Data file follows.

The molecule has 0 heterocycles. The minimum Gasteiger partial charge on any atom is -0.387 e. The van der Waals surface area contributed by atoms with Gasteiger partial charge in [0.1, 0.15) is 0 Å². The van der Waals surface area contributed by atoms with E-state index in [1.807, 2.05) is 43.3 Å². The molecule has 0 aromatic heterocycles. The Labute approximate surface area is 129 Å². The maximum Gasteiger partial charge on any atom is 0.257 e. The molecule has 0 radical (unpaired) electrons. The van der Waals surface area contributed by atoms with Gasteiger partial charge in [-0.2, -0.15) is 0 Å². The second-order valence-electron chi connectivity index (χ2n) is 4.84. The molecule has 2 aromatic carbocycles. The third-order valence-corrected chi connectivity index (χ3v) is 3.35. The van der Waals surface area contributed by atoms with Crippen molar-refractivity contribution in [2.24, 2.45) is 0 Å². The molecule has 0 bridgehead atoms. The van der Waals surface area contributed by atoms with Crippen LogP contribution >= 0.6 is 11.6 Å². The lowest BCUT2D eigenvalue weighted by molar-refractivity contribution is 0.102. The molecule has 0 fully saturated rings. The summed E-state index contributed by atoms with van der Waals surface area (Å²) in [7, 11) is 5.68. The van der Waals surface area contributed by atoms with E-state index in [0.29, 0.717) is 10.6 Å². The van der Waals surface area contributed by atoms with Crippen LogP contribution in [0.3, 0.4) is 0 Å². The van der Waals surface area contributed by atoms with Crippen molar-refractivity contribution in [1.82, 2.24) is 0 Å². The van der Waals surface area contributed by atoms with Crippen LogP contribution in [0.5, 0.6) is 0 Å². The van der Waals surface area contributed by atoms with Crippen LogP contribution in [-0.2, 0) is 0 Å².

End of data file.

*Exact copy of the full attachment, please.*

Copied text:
The molecule has 0 heterocycles. The minimum Gasteiger partial charge on any atom is -0.387 e. The van der Waals surface area contributed by atoms with Gasteiger partial charge in [0.1, 0.15) is 0 Å². The van der Waals surface area contributed by atoms with E-state index in [1.807, 2.05) is 43.3 Å². The molecule has 0 aromatic heterocycles. The Labute approximate surface area is 129 Å². The maximum Gasteiger partial charge on any atom is 0.257 e. The molecule has 0 radical (unpaired) electrons. The van der Waals surface area contributed by atoms with Gasteiger partial charge in [-0.2, -0.15) is 0 Å². The second-order valence-electron chi connectivity index (χ2n) is 4.84. The molecule has 2 aromatic carbocycles. The third-order valence-corrected chi connectivity index (χ3v) is 3.35. The van der Waals surface area contributed by atoms with Crippen molar-refractivity contribution in [2.24, 2.45) is 0 Å². The molecule has 0 bridgehead atoms. The van der Waals surface area contributed by atoms with Crippen LogP contribution >= 0.6 is 11.6 Å². The lowest BCUT2D eigenvalue weighted by molar-refractivity contribution is 0.102. The molecule has 0 fully saturated rings. The summed E-state index contributed by atoms with van der Waals surface area (Å²) in [7, 11) is 5.68. The van der Waals surface area contributed by atoms with E-state index in [0.29, 0.717) is 10.6 Å². The van der Waals surface area contributed by atoms with Crippen LogP contribution in [0.3, 0.4) is 0 Å². The van der Waals surface area contributed by atoms with Crippen molar-refractivity contribution in [1.82, 2.24) is 0 Å². The van der Waals surface area contributed by atoms with Crippen LogP contribution in [0.5, 0.6) is 0 Å². The van der Waals surface area contributed by atoms with Crippen LogP contribution in [-0.2, 0) is 0 Å².